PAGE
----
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Measuring the Welfare Effect of Entry in Differentiated Product Markets: The Case of Medicare HMOs

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  • Shiko Maruyama

    () (School of Economics, The University of New South Wales)

Abstract

Should governments subsidize entry to promote competition? In general, theory models cannot determine whether entry under the free-entry condition is socially excessive, optimal, or insufficient. In this paper I propose an empirical framework to evaluate welfare consequences of policy intervention through entry in differentiated product markets, with a case study of the US Medicare HMO market. In endogenizing firms' entry-exit decision, a technical breakthrough is to explicitly incorporate firm heterogeneity by employing a sequential move game. This enables us to exploit detailed firm level data and makes policy simulations relevant. I find no evidence of socially excessive entry. The government may achieve higher social welfare by expanding the program.

Suggested Citation

  • Shiko Maruyama, 2008. "Measuring the Welfare Effect of Entry in Differentiated Product Markets: The Case of Medicare HMOs," Discussion Papers 2008-01, School of Economics, The University of New South Wales.
  • Handle: RePEc:swe:wpaper:2008-01
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    References listed on IDEAS

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    1. Michael Spence, 1976. "Product Selection, Fixed Costs, and Monopolistic Competition," Review of Economic Studies, Oxford University Press, vol. 43(2), pages 217-235.
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    3. Nevo, Aviv, 2001. "Measuring Market Power in the Ready-to-Eat Cereal Industry," Econometrica, Econometric Society, vol. 69(2), pages 307-342, March.
    4. Berry, Steven T, 1992. "Estimation of a Model of Entry in the Airline Industry," Econometrica, Econometric Society, vol. 60(4), pages 889-917, July.
    5. Steven T. Berry & Joel Waldfogel, 1999. "Free Entry and Social Inefficiency in Radio Broadcasting," RAND Journal of Economics, The RAND Corporation, pages 397-420.
    6. Town, Robert & Liu, Su, 2003. " The Welfare Impact of Medicare HMOs," RAND Journal of Economics, The RAND Corporation, pages 719-736.
    7. Paul Contoyannis & Andrew M. Jones & Roberto Leon-Gonzalez, 2004. "Using simulation-based inference with panel data in health economics," Health Economics, John Wiley & Sons, Ltd., vol. 13(2), pages 101-122.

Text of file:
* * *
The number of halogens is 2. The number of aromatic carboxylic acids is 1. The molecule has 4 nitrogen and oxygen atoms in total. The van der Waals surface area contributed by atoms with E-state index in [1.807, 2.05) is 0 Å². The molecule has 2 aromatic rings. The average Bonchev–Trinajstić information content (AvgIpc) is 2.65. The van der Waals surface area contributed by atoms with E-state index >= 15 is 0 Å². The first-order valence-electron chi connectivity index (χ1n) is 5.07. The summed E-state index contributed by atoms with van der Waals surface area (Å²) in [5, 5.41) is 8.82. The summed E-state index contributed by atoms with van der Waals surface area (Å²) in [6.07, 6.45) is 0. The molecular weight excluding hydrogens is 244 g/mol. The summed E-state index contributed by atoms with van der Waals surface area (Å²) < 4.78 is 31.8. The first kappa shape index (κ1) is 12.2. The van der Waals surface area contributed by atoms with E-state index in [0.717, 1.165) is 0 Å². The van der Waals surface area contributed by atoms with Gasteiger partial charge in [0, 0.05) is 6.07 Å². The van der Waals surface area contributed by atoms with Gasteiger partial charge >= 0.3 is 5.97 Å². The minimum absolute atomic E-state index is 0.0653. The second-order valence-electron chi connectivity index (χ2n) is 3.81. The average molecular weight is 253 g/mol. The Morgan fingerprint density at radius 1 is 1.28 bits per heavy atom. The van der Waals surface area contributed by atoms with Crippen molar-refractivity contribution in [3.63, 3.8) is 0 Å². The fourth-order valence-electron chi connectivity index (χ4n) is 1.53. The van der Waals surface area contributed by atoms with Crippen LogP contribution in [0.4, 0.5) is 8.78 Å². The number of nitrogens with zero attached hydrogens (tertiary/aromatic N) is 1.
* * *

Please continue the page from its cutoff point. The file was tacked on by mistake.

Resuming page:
8. Steven T. Berry, 1994. "Estimating Discrete-Choice Models of Product Differentiation," RAND Journal of Economics, The RAND Corporation, pages 242-262.
    9. Michael J. Mazzeo, 2002. "Product Choice and Oligopoly Market Structure," RAND Journal of Economics, The RAND Corporation, pages 221-242.
    10. Patrick Bajari & Han Hong & Stephen Ryan, 2004. "Identification and Estimation of Discrete Games of Complete Information," NBER Technical Working Papers 0301, National Bureau of Economic Research, Inc.
    11. Steven T. Berry & Joel Waldfogel, 1999. "Free Entry and Social Inefficiency in Radio Broadcasting," RAND Journal of Economics, The RAND Corporation, pages 397-420.
    12. Leemore Dafny & David Dranove, 2008. "Do report cards tell consumers anything they don't already know? The case of Medicare HMOs," RAND Journal of Economics, RAND Corporation, vol. 39(3), pages 790-821.
    13. Timothy F. Bresnahan & Peter C. Reiss, 1987. "Do Entry Conditions Vary across Markets?," Brookings Papers on Economic Activity, Economic Studies Program, The Brookings Institution, vol. 18(3, Specia), pages 833-882.
    14. Town, Robert & Liu, Su, 2003. " The Welfare Impact of Medicare HMOs," RAND Journal of Economics, The RAND Corporation, pages 719-736.
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    Cited by:

    1. Shiko Maruyama, 2009. "Estimating Sequential-move Games by a Recursive Conditioning Simulator," Discussion Papers 2009-01, School of Economics, The University of New South Wales.

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